That brings us back to what to cut out, because seriously folks, there is no way to do it all. We need some depth not just breadth.

So, here are my questions. Feel free to answer some or all. (I could really use some comments here. Not only has it been a bunch of posts since I have had any responses other than spam, but I would love to get some ideas.)

  • How much US history is too much?
  • Are some time periods more equal than others?
  • How important is geographical distribution?
  • Can some topics/time periods be breezed through lecture style to leave more time for others to get in-depth treatment?
  • Is so, which ones?
  • Ancient history, how much time should it get?
  • Medieval history, an important and interesting time or understand the feudal system and move on?
  • How much time to spend on art, music, literature, and culture of the time?
Did I mention I would love some ideas?
(Super cool photo by Nat Tarbox used under creative commons license)

So, I’ve been thinking about peer editing. Honestly, there is no way that I can read and edit everything that my students write. And, just as honestly, there is no reason for me to do so. I get that I am the paid professional in the room, but that does not mean that I am the only person from whom students learn or even the only teacher in the room.

I have noticed that the group of students I have this year seems very interested in reading and sharing work as they write. Great. Let’s do more of that.

Being a good editor, peer or otherwise, doesn’t happen without practice or guidance. We’ve been working both angles. The other day we had worked on a web to pull apart a few particular sections of the story in The Island of the Blue Dolphins. We’ve been working on turning making inferences into a bit of a math problem (information in the story + background knowledge=inference). We had worked through several short passages in a guided format and students had another example to do independently at home. Then, they were to use that information to write a paragraph that answered the bigger question we were investigating.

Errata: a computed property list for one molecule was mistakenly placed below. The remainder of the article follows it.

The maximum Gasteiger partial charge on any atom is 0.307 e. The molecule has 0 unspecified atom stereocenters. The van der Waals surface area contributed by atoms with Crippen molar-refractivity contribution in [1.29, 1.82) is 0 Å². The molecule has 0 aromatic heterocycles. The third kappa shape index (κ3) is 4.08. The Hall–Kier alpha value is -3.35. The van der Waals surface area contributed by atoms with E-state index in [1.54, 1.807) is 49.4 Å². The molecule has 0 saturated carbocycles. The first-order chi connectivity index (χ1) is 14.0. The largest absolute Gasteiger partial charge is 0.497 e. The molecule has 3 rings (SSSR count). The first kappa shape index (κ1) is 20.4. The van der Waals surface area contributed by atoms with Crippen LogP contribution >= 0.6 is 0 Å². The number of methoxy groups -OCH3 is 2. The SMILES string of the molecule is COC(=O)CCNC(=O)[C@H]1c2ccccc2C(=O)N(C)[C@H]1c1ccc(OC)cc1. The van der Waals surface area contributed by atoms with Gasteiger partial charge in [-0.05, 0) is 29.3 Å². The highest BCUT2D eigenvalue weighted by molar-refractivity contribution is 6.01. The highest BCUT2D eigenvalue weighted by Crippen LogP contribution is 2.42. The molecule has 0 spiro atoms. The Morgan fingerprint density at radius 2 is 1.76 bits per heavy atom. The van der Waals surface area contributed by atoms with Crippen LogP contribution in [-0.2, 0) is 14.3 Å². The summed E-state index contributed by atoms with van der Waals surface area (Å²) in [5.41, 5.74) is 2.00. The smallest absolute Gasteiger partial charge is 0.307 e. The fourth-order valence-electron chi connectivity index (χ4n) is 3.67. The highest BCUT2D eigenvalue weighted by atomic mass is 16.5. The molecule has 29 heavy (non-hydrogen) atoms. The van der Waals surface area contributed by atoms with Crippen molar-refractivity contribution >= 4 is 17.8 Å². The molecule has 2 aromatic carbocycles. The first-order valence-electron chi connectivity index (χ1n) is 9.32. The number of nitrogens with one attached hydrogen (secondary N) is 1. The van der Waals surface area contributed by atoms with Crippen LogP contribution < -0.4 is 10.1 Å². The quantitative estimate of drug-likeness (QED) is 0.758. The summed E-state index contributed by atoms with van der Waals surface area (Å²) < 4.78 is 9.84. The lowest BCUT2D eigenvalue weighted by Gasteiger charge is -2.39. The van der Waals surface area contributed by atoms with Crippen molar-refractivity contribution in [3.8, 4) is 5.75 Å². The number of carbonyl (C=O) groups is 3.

This was the second question/go-round with this strategy. I had students work over their paragraphs in a couple of ways. After having written at home, I worked with one small group at a time to review, again, what would make both a good paragraph and a good answer to our question. We also talked about constructive criticism: what it is and what it is not. Students reread their writing and made some changes. Then, they switched papers and gave each other comments on post-it notes. Finally they made any changes they wanted before I got to read and assess their “best work”.

In class I was impressed with the seriousness with which the students commented and worked at editing their short paragraph. The effort was certainly there. But, what it would look like as a product? You just never know.

Last night I was reading over the work. Most of them made some real changes. This is no small feat for 5th graders, in October no less. I gave everyone comments as well, although I am not asking for another rewrite on this one. More than anything I was glad to see the openness and seriousness with which they approached the task.

So my final call on this one is that it was a good peer edit–the process was definitely positive. And, the products were not all that different from what I would have expected from a second draft after I edited, with the added bonus that students got to practice editing in addition to being edited. It’s a good thing.

So, I’ve been thinking about how I spent my summer. More specifically, I have been thinking about what I did not do in terms of school.

Here’s what I did do officially:

  • I participated in 2 FULL days of training for our new Mac laptops.
  • 1 full and 1 partial day of PD/training about a new model for language arts and other strategies.